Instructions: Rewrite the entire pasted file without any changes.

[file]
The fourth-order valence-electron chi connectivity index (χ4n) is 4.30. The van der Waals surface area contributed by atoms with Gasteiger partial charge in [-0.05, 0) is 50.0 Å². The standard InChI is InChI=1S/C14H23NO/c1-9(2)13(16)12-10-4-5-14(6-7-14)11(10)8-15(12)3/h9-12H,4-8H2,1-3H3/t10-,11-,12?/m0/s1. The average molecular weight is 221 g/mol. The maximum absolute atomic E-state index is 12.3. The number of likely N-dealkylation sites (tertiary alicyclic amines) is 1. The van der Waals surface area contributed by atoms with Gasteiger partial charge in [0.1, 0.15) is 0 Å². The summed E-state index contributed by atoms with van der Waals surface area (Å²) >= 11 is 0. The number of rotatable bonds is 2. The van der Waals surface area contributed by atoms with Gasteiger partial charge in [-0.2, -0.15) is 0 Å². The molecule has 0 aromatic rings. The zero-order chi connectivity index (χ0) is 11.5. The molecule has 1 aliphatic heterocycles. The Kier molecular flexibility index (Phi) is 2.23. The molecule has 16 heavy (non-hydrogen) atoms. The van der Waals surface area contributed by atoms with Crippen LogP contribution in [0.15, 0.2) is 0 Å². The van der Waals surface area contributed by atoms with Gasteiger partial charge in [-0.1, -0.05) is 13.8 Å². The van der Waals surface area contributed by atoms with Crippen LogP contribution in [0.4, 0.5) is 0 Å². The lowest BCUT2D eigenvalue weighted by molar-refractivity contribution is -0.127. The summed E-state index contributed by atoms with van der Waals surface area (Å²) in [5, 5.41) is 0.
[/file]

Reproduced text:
The fourth-order valence-electron chi connectivity index (χ4n) is 4.30. The van der Waals surface area contributed by atoms with Gasteiger partial charge in [-0.05, 0) is 50.0 Å². The standard InChI is InChI=1S/C14H23NO/c1-9(2)13(16)12-10-4-5-14(6-7-14)11(10)8-15(12)3/h9-12H,4-8H2,1-3H3/t10-,11-,12?/m0/s1. The average molecular weight is 221 g/mol. The maximum absolute atomic E-state index is 12.3. The number of likely N-dealkylation sites (tertiary alicyclic amines) is 1. The van der Waals surface area contributed by atoms with Gasteiger partial charge in [0.1, 0.15) is 0 Å². The summed E-state index contributed by atoms with van der Waals surface area (Å²) >= 11 is 0. The number of rotatable bonds is 2. The van der Waals surface area contributed by atoms with Gasteiger partial charge in [-0.2, -0.15) is 0 Å². The molecule has 0 aromatic rings. The zero-order chi connectivity index (χ0) is 11.5. The molecule has 1 aliphatic heterocycles. The Kier molecular flexibility index (Phi) is 2.23. The molecule has 16 heavy (non-hydrogen) atoms. The van der Waals surface area contributed by atoms with Crippen LogP contribution in [0.15, 0.2) is 0 Å². The van der Waals surface area contributed by atoms with Gasteiger partial charge in [-0.1, -0.05) is 13.8 Å². The van der Waals surface area contributed by atoms with Crippen LogP contribution in [0.4, 0.5) is 0 Å². The lowest BCUT2D eigenvalue weighted by molar-refractivity contribution is -0.127. The summed E-state index contributed by atoms with van der Waals surface area (Å²) in [5, 5.41) is 0.